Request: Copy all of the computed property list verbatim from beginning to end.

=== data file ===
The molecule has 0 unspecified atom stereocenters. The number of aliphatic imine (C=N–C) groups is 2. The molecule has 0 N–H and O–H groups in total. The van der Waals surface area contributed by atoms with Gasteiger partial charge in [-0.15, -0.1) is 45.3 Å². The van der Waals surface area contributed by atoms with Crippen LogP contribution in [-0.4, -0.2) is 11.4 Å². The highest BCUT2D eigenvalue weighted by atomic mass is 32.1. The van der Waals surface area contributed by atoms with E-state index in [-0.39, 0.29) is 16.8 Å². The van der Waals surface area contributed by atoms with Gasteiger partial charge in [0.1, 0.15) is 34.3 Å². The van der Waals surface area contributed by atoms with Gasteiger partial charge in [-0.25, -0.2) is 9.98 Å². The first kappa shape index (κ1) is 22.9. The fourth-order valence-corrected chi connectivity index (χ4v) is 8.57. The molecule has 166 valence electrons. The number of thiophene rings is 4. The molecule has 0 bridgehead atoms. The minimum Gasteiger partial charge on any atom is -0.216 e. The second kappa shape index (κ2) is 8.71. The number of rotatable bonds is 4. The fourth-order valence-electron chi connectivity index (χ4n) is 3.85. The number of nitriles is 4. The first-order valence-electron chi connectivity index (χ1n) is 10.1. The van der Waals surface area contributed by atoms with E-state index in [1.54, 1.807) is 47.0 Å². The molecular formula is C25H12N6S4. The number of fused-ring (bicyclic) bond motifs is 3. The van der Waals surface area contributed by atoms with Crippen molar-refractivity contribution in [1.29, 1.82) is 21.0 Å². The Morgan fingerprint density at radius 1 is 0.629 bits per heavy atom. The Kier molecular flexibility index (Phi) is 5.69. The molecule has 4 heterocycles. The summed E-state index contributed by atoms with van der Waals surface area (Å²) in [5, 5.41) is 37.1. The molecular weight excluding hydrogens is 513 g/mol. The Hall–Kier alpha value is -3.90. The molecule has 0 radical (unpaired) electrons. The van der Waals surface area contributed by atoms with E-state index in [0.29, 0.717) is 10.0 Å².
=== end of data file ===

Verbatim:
The molecule has 0 unspecified atom stereocenters. The number of aliphatic imine (C=N–C) groups is 2. The molecule has 0 N–H and O–H groups in total. The van der Waals surface area contributed by atoms with Gasteiger partial charge in [-0.15, -0.1) is 45.3 Å². The van der Waals surface area contributed by atoms with Crippen LogP contribution in [-0.4, -0.2) is 11.4 Å². The highest BCUT2D eigenvalue weighted by atomic mass is 32.1. The van der Waals surface area contributed by atoms with E-state index in [-0.39, 0.29) is 16.8 Å². The van der Waals surface area contributed by atoms with Gasteiger partial charge in [0.1, 0.15) is 34.3 Å². The van der Waals surface area contributed by atoms with Gasteiger partial charge in [-0.25, -0.2) is 9.98 Å². The first kappa shape index (κ1) is 22.9. The fourth-order valence-corrected chi connectivity index (χ4v) is 8.57. The molecule has 166 valence electrons. The number of thiophene rings is 4. The molecule has 0 bridgehead atoms. The minimum Gasteiger partial charge on any atom is -0.216 e. The second kappa shape index (κ2) is 8.71. The number of rotatable bonds is 4. The fourth-order valence-electron chi connectivity index (χ4n) is 3.85. The number of nitriles is 4. The first-order valence-electron chi connectivity index (χ1n) is 10.1. The van der Waals surface area contributed by atoms with E-state index in [1.54, 1.807) is 47.0 Å². The molecular formula is C25H12N6S4. The number of fused-ring (bicyclic) bond motifs is 3. The van der Waals surface area contributed by atoms with Crippen molar-refractivity contribution in [1.29, 1.82) is 21.0 Å². The Morgan fingerprint density at radius 1 is 0.629 bits per heavy atom. The Kier molecular flexibility index (Phi) is 5.69. The molecule has 4 heterocycles. The summed E-state index contributed by atoms with van der Waals surface area (Å²) in [5, 5.41) is 37.1. The molecular weight excluding hydrogens is 513 g/mol. The Hall–Kier alpha value is -3.90. The molecule has 0 radical (unpaired) electrons. The van der Waals surface area contributed by atoms with E-state index in [0.29, 0.717) is 10.0 Å².